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TESOL Videos - Classroom Management for Teaching English as a Foreign Language - Using Students' Names
It is very important that whenever we?re doing an activity that we use the students names wherever possible when we're asking for feedback and so on and so forth. There are a number of benefits to using the students? names and they can include helping to actually organize the class itself, certainly to acknowledge when a student has given the correct answer and so forth, to indicate who should respond, rather than just asking a general question to the whole class. By using the names we can ask an individual to respond to that particular question. One point to note here is that if you are going to ask an individual student it is very useful if you put their name at the end of the question. This is useful because if you start with their name then all of the other students know that you're not going to be asking them, whereas if you leave the name until the end of the question everyone at least will have the chance to think about the answer in case you actually call upon them. So moving on from the use of their names, the use of your eyes and voice and gesture, what about the actual classroom arrangement itself?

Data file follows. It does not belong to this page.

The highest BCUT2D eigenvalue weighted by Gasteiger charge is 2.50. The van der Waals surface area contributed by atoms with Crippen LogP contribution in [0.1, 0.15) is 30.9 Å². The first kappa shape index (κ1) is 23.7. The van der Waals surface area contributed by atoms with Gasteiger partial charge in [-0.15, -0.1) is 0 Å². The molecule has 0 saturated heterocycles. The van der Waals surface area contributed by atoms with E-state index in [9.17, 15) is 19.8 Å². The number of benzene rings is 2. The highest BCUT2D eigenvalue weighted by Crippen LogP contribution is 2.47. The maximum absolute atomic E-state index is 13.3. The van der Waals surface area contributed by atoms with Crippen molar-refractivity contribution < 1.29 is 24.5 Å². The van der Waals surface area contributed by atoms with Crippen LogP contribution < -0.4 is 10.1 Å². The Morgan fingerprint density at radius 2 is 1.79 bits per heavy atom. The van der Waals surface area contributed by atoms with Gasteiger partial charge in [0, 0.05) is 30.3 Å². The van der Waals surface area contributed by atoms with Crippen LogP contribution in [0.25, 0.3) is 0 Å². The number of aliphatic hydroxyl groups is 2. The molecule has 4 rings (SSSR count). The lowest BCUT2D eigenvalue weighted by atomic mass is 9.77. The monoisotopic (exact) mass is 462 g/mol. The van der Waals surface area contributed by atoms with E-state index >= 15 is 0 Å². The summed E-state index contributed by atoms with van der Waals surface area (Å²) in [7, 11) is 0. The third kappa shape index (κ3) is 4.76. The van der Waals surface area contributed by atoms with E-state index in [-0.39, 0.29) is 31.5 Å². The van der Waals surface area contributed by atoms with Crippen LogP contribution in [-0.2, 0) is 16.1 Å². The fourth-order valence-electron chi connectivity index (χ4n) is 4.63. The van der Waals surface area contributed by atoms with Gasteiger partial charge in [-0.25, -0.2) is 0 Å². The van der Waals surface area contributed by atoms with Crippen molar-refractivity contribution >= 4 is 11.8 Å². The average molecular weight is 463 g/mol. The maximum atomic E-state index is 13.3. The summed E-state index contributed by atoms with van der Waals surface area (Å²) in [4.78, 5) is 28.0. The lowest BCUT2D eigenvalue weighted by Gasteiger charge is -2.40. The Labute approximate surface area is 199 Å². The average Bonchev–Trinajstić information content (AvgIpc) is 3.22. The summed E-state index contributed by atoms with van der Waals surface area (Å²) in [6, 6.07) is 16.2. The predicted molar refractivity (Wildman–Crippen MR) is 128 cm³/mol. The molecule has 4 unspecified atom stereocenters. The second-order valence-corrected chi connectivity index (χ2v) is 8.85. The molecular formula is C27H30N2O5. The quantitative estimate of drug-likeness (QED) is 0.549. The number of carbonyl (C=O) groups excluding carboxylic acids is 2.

Below you can read feedback from an ITTT graduate regarding one section of their online TEFL certification course. Each of our online courses is broken down into concise units that focus on specific areas of English language teaching. This convenient, highly structured design means that you can quickly get to grips with each section before moving onto the next.
From this unit I learned about the progression of a Business English course from beginning to end in terms of what the teacher needs to do and how they need to do so in order to have the most successful course possible. Upon initial meeting, it is a good idea to do both a level test and a needs analysis, because Business English groupings can be split according to management with many types of job levels and English levels. Conducting these tests means the teacher will have an idea of what English skills their students need for the course so that the teacher can plan their syllabus to best suit everyone and their needs. Any General English test to fit them into the levels from the European Framework for languages will suffice for the level test. For the needs analysis, the students can complete a questionnaire or fill out a form to determine what they know and what they need to know. After these two tests are done the groups can be formed by the teacher with help from the Human Resources department, and the teacher can begin to create the syllabus in regards to the needs of the students. The syllabus should convey what the unit is called, what skills it covers, what grammar or vocabulary is involved, what tasks or functions the language has, and what resources are used. Be sure to leave time in the syllabus and lesson planning for the first lesson to be a discussion of needs